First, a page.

This book has literally everything- insane character development, a massive, complex, believable world/empire, strategy, philosophy, several metric tons of action, horror, romance, economics/politics, psychology, and a gorydamn truck load of emotion. The first part of the book is slow, sure. And the writing style/lingo takes a little getting used to, but that’s part of what makes this series unique, and if you manage to adjust, incredible.
I won’t spoil anything, but the general idea is the society is a color coded system that almost reminds me of communism- each color has a general job, browns are janitors, grays are soldiers, coppers are money grubbers (banks on steroids). Reds are the lowest of the low colors, the miners, and are little better than slaves. Golds are the elite ruling class- not only superior in the caste system, but also genetically the best, almost god-like. They’re supposed to be the best of humanity.
Darrow is a red, a miner beneath the surface of Mars. He and his fellow reds live fast, and die young. They spend their days in complete poverty, mining helium-3 all day every day, believing their blood sweat and tears will build a better world for their children- the helium-3 they mine is to be used to terraform the surface of Mars.
Darrow is content on his knees, oblivious to the reality of his world. It’s not in his nature to rebel. His father was executed for performing a forbidden dance. And when his wife learns the truth and sings a forbidden song, she’s executed as well (this is the slow part, but it’s important. Suffer through it). This is what finally leads Darrow to an act of rebellion, one that has him executed as well- but for Darrow, death doesn’t take.
He’s recruited into a rebel group called the Sons of Ares, a small faction of rebel reds, branded as terrorists by the society. And it is there that Darrow is assigned the task of infiltrating the most elite of the elite- the peerless scarred, the political and military rulers among rulers, golds among golds.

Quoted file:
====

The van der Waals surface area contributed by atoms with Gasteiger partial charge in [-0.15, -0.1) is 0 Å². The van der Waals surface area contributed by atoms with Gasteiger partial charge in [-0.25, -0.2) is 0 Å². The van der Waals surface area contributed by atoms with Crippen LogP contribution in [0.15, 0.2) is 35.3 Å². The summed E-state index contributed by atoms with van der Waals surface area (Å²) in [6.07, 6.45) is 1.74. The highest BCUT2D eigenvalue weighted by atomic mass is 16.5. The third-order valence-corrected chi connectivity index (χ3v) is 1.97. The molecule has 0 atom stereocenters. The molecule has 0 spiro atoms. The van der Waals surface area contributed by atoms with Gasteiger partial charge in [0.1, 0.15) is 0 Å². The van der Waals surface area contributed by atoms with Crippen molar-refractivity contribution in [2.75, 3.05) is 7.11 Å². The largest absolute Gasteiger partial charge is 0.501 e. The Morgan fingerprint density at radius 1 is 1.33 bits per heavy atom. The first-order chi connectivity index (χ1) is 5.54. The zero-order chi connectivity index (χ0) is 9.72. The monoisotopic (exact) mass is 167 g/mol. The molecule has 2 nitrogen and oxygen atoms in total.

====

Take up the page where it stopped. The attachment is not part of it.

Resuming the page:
Red Rising is a story of rebellion, revolution, and war. No one is essentially the good guy, and no ones the bad guy. And sometimes, the main character is in the wrong and his enemies are in the right. Every single character in red rising is deeply flawed, but each one learns from their mistakes and evolves as the story progresses. They all have high and low points- some more pronounced than others- and this, combined with the highly detailed society they live in, makes the world of Red Rising feel real. The book is like a window into an alternate universe, a possible future.
All the negative reviews have something to do with the writing, or the very adolescent view Darrow has. Well guess what, that’s the point. Darrow is sixteen. So stop complaining, slags. In books two and three, he’s older, and has matured. Remember what I said about flaws and character development? The other issue is the comparisons to Hunger Games and Game of Thrones. Elements of both are definitely there, but to say Red Rising is like either of them is like saying bananas and apples are similar because they both grow on trees. Not to mention, Red Rising is just as good, if not better.
I could go on and on about Red Rising. I already kind of have. But all in all, anytime I hear someone likes to read, I tell them to read Red Rising. It’s my first recommendation/command to go read EVERY time because it’s just that good. I can not recommend this enough.
Seriously, there’s no amount of words in this language, or really any language, that can convey the adequate level of GO READ THIS BOOK.
Why are you still reading this review? You should be reading the book.
GO READ THE BLOODYDAMN BOOK
I'm sorry but the writing style is so amateurish that I just couldn't take it after 150 pages. I wanted to like it because the story has potential but the writing is awful. The publisher should have refined and professionalized it.
The reviews compared it to Hunger Games. That is more than a slight insult to the Hunger Games author.
I'm disappointed because, as I said, I wanted to like it.
This book would go good with a big bong of dope otherwise you won't understand it,